Okwui Okpokwasili receives a MacArthur ‘genius’ fellowship

Charmaine Patricia Warren | 10/25/2018, 1 p.m.
New York choreographer and performer Okwui Okpokwasili is one of 25 fellows who received a MacArthur “genius” grant. This award, ...
Okwui Okpokwasili, choreographer and performer Contributed

New York choreographer and performer Okwui Okpokwasili is one of 25 fellows who received a MacArthur “genius” grant. This award, which often comes as a welcome surprise for artists, is unrestricted in that they are acknowledged for their originality and dedication to making work, with no strings attached.

“It’s not completely settling in,” says Okpokwasili, “I’m awash in a wave of love and well wishes, pride and hope, in what this award portends. I feel that I surround myself with genius, with people pushing the boundaries of their respective fields, so to have folks reach out to me with gladness fills me with gratitude.”

Known in the dance world as having worked closely with choreographer Ralph Lemon and more immediately through projects with her husband, Peter Born, Okpokwasili brings her life experiences to her work. Born and raised in the Bronx to immigrant parents from Nigeria, her work is steeped in telling diasporic stories about girls and women through her blend of dance, theater and the visual arts. Some recent works include “Poor People’s TV Room” (2017), “Bronx Gothic” (2014) and “Pent Up: A Revenge Dance” (2008). As a writer, she creates multidisciplinary performance pieces that harken the voices of women of color, especially African and African-American women whose voices she insists have been silenced but must be heard.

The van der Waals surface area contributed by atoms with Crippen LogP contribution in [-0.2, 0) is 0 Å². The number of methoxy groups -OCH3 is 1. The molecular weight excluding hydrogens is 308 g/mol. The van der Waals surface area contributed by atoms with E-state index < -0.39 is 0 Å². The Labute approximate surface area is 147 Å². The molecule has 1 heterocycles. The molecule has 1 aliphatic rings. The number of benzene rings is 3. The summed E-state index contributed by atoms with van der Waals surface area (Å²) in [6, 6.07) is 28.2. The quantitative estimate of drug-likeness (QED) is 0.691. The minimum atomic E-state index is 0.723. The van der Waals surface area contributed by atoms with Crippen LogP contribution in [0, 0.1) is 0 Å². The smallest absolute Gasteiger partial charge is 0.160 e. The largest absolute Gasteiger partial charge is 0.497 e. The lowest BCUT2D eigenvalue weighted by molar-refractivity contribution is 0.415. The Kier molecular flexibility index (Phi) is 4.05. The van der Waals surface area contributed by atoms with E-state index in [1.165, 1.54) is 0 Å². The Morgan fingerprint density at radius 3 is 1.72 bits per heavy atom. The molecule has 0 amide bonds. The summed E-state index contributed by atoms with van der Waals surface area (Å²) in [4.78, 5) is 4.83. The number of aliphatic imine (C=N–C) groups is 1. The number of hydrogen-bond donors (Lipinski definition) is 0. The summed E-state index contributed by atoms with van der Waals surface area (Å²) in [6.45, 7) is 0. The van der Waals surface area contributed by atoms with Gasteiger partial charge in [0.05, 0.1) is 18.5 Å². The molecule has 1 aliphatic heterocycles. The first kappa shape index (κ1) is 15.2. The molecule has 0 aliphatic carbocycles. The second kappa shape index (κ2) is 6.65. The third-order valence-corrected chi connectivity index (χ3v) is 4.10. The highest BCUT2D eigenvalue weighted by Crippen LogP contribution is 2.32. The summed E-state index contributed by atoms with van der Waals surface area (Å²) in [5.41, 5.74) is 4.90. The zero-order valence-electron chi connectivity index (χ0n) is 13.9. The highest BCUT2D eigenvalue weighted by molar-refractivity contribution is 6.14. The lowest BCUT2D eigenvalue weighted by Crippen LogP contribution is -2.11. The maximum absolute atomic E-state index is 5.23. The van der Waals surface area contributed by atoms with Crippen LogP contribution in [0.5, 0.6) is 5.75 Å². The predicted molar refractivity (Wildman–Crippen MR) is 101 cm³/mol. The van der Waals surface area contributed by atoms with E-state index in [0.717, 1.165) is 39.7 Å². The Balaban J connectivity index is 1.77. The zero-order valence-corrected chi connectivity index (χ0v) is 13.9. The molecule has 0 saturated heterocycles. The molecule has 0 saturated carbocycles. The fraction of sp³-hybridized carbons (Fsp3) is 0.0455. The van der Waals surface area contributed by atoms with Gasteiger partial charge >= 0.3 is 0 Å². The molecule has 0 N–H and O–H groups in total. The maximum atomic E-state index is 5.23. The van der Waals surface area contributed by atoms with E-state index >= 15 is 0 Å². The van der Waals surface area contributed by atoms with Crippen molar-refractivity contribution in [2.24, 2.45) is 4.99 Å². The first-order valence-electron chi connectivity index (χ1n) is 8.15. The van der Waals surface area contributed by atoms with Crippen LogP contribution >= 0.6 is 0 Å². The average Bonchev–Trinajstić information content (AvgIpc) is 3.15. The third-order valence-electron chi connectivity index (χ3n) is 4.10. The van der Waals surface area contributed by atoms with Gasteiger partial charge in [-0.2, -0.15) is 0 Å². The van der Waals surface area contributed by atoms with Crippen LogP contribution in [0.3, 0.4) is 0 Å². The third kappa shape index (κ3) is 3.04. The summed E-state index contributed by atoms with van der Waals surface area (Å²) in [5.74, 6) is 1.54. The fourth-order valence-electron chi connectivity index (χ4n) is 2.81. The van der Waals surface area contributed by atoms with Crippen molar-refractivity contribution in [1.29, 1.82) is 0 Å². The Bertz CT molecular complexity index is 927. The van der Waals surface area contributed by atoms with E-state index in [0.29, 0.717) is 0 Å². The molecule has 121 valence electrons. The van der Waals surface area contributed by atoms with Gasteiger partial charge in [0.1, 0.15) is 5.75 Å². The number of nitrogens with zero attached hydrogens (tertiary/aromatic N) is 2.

Okpokwasili added, “As a woman of color, doing the particular work I am doing, exploring the complexity of the psychic field women of color inhabits, and from that place I find movement vocabularies—I feel I can and must keep doing that.”

Like the other 24 fellows, Okpokwasili will receive $625,000 over five years to support her on-going creative process, directly from the MacArthur Foundation. Although she admits that she doesn’t feel the pressure of this acknowledgement just yet, there is a “wind surge to keep going.”

“Maybe that will change,” she said, “but I’m 46 years old and I’ve got to keep chasing the useful questions. I want to keep my mind right…my plans are to keep going.”

Other 2018 New York recipients in the arts are Julie Ault (artist and curator), Dominique Morisseau (playwright) and Wu Tsang (filmmaker and performance artist). For more information, visit www.

macfound.org.